Thermodiffusion of Polymer Solutions in Convectionless Cells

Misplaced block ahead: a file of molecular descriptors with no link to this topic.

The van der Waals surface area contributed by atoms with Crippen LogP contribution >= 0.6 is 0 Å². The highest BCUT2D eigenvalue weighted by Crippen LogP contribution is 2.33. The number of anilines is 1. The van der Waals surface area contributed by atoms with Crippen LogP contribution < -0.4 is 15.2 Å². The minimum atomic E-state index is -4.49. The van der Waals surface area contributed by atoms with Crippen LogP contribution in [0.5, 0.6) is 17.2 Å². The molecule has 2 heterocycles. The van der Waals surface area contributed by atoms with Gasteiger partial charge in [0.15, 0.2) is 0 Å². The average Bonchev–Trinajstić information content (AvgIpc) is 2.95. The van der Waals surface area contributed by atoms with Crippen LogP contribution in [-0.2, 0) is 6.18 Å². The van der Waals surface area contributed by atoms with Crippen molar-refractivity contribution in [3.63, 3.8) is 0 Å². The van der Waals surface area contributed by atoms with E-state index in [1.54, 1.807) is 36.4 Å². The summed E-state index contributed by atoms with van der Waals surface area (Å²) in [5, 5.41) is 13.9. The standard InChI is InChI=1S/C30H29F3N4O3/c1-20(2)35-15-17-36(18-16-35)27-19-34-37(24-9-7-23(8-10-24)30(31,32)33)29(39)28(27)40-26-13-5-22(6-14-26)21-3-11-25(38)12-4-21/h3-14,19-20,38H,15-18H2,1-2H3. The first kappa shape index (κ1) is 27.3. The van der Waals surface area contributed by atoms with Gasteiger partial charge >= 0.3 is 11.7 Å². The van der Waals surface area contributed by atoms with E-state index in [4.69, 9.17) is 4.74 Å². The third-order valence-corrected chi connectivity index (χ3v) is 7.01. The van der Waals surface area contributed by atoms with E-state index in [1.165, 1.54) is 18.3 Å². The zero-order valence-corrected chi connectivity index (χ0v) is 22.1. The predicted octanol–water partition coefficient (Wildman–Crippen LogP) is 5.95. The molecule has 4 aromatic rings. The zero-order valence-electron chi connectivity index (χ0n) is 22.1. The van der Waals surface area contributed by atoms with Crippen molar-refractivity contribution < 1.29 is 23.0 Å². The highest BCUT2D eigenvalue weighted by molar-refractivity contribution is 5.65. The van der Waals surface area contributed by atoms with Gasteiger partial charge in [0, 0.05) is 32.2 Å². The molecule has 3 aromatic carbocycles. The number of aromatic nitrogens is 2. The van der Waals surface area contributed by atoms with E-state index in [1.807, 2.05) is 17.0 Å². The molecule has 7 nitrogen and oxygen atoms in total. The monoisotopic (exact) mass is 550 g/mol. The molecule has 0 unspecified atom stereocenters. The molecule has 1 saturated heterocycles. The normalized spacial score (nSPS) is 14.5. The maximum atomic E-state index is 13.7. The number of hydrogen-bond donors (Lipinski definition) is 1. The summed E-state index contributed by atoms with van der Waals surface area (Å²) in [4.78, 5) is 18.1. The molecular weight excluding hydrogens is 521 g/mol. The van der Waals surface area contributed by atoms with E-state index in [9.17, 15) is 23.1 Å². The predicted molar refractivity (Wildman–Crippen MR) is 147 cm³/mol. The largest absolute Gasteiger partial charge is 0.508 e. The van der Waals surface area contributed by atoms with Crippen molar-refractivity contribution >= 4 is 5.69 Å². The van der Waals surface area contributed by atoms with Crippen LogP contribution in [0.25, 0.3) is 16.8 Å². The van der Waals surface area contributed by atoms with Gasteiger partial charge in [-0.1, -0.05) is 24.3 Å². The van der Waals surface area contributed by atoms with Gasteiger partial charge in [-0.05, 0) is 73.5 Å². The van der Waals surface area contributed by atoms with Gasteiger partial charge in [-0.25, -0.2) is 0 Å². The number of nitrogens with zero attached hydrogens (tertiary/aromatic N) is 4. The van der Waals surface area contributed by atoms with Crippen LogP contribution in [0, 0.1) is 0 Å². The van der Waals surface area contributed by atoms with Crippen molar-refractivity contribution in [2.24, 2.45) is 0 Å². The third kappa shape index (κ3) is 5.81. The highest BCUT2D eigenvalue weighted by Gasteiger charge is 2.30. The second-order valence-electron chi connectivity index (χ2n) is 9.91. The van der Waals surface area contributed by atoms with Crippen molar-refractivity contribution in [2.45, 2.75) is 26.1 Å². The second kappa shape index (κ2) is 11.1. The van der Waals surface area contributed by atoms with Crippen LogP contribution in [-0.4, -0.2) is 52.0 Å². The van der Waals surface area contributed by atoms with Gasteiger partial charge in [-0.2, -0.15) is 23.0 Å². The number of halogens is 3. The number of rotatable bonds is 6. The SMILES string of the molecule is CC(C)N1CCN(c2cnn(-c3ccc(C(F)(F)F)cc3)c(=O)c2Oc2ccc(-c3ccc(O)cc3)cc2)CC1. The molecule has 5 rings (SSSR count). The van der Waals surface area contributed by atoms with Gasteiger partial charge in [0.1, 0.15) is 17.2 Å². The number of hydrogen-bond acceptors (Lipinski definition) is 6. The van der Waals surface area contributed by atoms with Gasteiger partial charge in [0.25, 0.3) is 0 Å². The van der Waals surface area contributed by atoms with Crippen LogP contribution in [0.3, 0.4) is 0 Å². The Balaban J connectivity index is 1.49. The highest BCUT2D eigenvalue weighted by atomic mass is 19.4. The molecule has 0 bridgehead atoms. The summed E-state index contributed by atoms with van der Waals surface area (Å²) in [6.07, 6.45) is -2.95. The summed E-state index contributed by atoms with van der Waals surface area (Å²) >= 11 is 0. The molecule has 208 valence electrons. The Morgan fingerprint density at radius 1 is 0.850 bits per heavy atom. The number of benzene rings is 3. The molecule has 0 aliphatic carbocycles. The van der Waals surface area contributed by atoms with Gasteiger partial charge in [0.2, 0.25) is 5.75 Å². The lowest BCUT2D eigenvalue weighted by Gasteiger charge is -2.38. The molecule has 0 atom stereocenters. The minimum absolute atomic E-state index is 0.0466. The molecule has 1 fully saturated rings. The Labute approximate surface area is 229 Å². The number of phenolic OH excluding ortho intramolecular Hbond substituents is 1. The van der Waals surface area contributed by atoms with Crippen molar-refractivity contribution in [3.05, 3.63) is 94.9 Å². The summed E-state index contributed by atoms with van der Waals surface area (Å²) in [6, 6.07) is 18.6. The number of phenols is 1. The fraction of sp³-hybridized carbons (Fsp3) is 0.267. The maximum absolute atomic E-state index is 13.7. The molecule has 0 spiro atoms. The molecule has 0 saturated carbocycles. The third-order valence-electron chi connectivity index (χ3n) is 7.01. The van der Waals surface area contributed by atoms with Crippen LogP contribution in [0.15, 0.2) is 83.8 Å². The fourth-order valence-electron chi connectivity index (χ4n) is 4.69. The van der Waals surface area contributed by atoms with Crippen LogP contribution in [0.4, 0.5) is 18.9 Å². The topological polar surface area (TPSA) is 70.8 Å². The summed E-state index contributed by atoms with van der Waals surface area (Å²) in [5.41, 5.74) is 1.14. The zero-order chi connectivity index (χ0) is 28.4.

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This contribution reviews the study of polymer thermodiffusion in convectionless cells. First, the development of thermodiffusion theory is summarized. Next, the apparent independence of thermodiffusion and degree of polymerization in polymers is discussed. Thermodiffusion coefficients (D T) measured by thermal field-flow fractionation on several polymer-solvent mixtures are then summarized. Polymers include a variety of different molecular weight samples of polystyrene, poly(á-methyl styrene), polyisoprene, and polymethylmethacrylate, as well as copolymers of styrene and isoprene. Solvents include benzene, toluene, ethylbenzene, tetrahydrofuran, 2-butanone, ethyl acetate, and cyclohexane. Measured values of D T do not correlate with predictive models of thermodiffusion, but are found to correlate with polymer density and solvent viscosity. Finally, using a hydrodynamic model of polymer thermodiffusion in nonpolar solvents, an expression is derived that expresses D T in terms of physicochemical parameters that can be estimated or measured independently. These parameters include the thermal expansion coefficient, molar volume and viscosity of the solvent, the radius of a polymer repeat unit, and the Hamaker constants. The model predicts general trends in the thermodiffusion of polymethylmethacrylate and polystyrene in solvents where such parameters are available, but overestimates the values of D T by a factor of 2–4.